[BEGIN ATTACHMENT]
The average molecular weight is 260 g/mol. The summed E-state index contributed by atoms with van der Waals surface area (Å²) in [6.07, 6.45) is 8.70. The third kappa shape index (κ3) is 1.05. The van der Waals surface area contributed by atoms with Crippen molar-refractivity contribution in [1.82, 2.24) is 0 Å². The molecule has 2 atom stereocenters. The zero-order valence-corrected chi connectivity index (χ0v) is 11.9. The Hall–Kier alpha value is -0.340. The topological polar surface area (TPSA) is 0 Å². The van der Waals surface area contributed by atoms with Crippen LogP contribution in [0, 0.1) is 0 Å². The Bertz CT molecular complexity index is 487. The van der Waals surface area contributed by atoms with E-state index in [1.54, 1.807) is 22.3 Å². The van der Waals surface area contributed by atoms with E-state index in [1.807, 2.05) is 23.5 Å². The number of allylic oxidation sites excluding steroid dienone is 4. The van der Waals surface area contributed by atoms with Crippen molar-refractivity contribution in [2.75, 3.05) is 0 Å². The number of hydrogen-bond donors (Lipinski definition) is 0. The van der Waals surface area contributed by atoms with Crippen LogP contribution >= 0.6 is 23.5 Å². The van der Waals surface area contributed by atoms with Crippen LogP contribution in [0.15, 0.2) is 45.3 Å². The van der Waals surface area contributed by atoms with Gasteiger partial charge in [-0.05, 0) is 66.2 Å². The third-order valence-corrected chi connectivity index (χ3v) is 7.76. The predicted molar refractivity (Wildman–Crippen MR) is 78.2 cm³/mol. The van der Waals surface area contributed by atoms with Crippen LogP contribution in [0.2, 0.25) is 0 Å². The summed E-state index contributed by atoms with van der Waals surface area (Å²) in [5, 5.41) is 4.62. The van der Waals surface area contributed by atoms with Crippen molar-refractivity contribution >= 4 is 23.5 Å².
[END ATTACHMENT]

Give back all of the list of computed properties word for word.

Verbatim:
The average molecular weight is 260 g/mol. The summed E-state index contributed by atoms with van der Waals surface area (Å²) in [6.07, 6.45) is 8.70. The third kappa shape index (κ3) is 1.05. The van der Waals surface area contributed by atoms with Crippen molar-refractivity contribution in [1.82, 2.24) is 0 Å². The molecule has 2 atom stereocenters. The zero-order valence-corrected chi connectivity index (χ0v) is 11.9. The Hall–Kier alpha value is -0.340. The topological polar surface area (TPSA) is 0 Å². The van der Waals surface area contributed by atoms with Crippen LogP contribution in [0, 0.1) is 0 Å². The Bertz CT molecular complexity index is 487. The van der Waals surface area contributed by atoms with E-state index in [1.54, 1.807) is 22.3 Å². The van der Waals surface area contributed by atoms with E-state index in [1.807, 2.05) is 23.5 Å². The number of allylic oxidation sites excluding steroid dienone is 4. The van der Waals surface area contributed by atoms with Crippen molar-refractivity contribution in [2.75, 3.05) is 0 Å². The number of hydrogen-bond donors (Lipinski definition) is 0. The van der Waals surface area contributed by atoms with Crippen LogP contribution >= 0.6 is 23.5 Å². The van der Waals surface area contributed by atoms with Crippen LogP contribution in [0.15, 0.2) is 45.3 Å². The van der Waals surface area contributed by atoms with Gasteiger partial charge in [-0.05, 0) is 66.2 Å². The third-order valence-corrected chi connectivity index (χ3v) is 7.76. The predicted molar refractivity (Wildman–Crippen MR) is 78.2 cm³/mol. The van der Waals surface area contributed by atoms with Crippen LogP contribution in [0.2, 0.25) is 0 Å². The summed E-state index contributed by atoms with van der Waals surface area (Å²) in [5, 5.41) is 4.62. The van der Waals surface area contributed by atoms with Crippen molar-refractivity contribution >= 4 is 23.5 Å².